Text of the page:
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Etiquette advisor says it’s a shame Lewis Capaldi swears so much

By | Published on Monday 9 March 2020

Lewis Capaldi

Etiquette adviser Liz Brewer has revealed that she was hired to teach Lewis Capaldi how to walk and talk correctly in 2018, before he shot to fame. Although a rep for the musician has said that the session was for a comedic video to promote his single ‘Grace’, which was ultimately never used, rather than a genuine attempt to smooth his rougher edges.

Over three hours at Brewer’s home, she tells the Daily Record, Capaldi was apparently taught how to introduce himself to people, make small talk, walk elegantly and get out of a car correctly, among other things.

Although she did not disclose her fee, Brewer says that she was paid “well over four figures”, adding: “He wasn’t a big star then and didn’t have the reputation he has now. But they must have thought he had potential to spend that money”.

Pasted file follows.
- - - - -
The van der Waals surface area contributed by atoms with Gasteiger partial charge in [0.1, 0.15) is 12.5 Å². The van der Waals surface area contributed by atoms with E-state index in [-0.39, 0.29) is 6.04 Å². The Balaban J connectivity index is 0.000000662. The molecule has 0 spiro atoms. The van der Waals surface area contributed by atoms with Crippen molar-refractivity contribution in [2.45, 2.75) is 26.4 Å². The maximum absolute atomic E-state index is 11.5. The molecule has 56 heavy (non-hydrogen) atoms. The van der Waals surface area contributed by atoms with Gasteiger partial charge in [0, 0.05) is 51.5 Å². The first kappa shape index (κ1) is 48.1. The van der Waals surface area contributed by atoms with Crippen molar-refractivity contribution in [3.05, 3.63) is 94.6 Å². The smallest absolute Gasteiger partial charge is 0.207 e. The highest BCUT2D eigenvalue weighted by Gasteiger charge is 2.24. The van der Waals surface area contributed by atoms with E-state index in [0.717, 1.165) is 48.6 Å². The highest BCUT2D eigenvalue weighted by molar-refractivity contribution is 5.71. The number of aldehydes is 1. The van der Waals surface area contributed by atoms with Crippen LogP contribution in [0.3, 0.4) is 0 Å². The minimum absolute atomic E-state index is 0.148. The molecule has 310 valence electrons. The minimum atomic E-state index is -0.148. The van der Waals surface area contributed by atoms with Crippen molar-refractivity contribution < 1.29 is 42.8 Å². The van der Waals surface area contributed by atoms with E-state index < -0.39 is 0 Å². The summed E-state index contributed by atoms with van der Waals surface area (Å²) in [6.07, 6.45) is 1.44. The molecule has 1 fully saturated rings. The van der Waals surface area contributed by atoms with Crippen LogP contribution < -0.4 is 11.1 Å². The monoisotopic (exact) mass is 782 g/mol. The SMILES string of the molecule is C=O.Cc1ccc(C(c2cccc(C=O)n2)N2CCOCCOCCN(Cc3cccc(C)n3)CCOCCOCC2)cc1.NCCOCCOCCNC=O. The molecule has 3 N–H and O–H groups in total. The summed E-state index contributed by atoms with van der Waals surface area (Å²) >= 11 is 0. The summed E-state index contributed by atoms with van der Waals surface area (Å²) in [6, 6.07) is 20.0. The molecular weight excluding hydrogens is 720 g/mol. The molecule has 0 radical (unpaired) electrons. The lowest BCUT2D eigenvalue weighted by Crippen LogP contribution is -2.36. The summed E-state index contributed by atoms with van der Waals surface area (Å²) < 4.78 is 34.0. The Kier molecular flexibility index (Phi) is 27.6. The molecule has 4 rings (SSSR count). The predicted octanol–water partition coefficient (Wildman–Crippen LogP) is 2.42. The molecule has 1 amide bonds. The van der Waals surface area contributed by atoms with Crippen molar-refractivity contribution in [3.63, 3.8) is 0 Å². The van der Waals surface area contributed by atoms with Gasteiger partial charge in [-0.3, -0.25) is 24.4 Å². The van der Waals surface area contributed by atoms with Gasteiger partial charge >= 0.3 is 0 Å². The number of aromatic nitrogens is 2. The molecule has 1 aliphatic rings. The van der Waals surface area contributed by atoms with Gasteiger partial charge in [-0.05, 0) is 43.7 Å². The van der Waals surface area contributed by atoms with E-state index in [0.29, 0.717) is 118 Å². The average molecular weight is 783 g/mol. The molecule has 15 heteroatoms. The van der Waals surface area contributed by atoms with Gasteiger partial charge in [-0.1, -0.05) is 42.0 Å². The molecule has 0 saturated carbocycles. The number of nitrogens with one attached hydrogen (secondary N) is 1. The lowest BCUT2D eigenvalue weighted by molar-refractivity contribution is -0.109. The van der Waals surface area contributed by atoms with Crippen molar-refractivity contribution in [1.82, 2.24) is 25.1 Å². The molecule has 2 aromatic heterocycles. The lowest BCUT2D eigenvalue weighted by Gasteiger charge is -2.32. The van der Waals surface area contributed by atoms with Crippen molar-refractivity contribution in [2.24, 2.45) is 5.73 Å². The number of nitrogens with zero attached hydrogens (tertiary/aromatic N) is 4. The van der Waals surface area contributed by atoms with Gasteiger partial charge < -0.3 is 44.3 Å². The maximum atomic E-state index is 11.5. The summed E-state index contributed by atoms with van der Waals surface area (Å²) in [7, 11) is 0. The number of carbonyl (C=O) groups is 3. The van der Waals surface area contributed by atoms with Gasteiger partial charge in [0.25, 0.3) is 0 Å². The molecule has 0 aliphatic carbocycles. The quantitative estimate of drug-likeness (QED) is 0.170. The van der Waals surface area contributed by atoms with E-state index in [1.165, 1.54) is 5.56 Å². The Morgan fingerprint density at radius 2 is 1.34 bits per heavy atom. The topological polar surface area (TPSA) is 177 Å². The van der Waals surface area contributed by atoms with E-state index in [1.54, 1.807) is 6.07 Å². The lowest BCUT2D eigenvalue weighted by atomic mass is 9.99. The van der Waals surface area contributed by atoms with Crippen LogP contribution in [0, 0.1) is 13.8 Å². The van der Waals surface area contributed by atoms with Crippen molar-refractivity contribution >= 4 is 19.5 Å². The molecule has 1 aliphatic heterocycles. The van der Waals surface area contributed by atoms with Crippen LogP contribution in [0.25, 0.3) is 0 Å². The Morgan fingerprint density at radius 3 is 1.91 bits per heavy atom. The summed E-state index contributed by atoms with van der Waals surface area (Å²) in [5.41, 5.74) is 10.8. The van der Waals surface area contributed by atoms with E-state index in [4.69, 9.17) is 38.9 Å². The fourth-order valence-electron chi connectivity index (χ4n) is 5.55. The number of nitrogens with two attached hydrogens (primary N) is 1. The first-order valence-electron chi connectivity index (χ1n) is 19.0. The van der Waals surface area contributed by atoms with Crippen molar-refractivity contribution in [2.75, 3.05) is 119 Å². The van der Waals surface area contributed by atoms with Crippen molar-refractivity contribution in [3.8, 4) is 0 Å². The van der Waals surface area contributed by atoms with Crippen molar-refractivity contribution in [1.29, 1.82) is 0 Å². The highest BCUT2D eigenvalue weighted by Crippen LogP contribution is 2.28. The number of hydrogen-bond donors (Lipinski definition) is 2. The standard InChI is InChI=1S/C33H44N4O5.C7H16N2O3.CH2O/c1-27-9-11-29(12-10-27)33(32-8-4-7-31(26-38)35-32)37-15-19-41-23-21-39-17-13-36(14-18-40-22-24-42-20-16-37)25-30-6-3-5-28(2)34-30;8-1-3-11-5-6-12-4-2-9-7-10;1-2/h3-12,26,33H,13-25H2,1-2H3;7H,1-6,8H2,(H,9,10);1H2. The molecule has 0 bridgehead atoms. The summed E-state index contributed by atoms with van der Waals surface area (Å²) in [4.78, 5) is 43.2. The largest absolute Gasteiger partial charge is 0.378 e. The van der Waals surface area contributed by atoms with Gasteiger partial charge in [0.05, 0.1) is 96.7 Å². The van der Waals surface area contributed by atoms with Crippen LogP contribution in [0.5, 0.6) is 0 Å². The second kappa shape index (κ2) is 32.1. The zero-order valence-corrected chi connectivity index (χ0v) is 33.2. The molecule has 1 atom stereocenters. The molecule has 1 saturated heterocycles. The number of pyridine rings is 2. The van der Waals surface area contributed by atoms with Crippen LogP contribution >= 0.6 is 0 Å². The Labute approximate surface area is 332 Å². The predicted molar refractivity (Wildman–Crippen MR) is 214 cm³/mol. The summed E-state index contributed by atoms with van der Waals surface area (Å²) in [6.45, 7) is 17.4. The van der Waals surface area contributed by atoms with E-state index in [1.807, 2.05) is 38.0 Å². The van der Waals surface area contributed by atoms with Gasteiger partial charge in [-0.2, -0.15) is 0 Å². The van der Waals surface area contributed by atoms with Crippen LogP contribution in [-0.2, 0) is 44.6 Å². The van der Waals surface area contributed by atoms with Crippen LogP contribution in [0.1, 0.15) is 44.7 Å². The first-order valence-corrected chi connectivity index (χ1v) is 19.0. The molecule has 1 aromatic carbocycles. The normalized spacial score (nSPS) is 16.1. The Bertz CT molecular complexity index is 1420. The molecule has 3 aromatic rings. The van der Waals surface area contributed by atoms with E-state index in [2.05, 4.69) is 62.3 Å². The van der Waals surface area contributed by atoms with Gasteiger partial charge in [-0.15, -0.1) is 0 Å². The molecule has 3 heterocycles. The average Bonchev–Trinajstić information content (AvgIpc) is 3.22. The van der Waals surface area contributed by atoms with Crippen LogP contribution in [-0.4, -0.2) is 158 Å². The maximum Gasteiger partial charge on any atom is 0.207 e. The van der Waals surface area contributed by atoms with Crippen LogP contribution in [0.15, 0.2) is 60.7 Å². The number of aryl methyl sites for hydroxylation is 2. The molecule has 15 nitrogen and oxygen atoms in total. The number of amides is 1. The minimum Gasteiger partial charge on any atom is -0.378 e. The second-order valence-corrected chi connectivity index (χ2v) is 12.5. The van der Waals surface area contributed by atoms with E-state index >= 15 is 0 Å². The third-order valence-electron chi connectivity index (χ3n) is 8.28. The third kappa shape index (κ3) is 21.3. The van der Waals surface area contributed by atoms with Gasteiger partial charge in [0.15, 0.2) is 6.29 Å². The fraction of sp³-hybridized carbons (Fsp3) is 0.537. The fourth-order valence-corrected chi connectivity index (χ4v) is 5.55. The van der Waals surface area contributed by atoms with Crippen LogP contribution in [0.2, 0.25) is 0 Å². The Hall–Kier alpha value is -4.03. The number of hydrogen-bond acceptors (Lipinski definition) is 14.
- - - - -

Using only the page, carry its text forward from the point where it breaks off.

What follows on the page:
As for how he faired in her class, she says that “he was a good pupil and listened carefully”, although she expressed dismay at his tendency to swear – particularly during his acceptance speech for the Best New Artist award at last month’s BRITs.

“None of the classes included any swearing and he never swore when he was with me”, she says. “It’s a great shame he feels he has to swear now as he’s a nice guy with huge talent. I think it’s an age thing and I’m sure he will grow out of it”.

A spokesperson for Capaldi insists that this was not a serious attempt to improve the musician’s manners, saying: “This was part of a jokey video series filmed around the release of Lewis’s single ‘Grace’ but never released. Lewis’s team loves him exactly how he is”.

Meanwhile, Capaldi has just announced an expansion of his existing mental health support initiative. First announced last year, he has now revealed more details about the scheme – called LiveLive – which will offer support services for people attending his upcoming arena shows to manage anxiety and panic attacks.

The service will offer quiet spaces and access to trained mental health professionals at the shows, as well as the opportunity to find ‘gig buddies’ before the event too.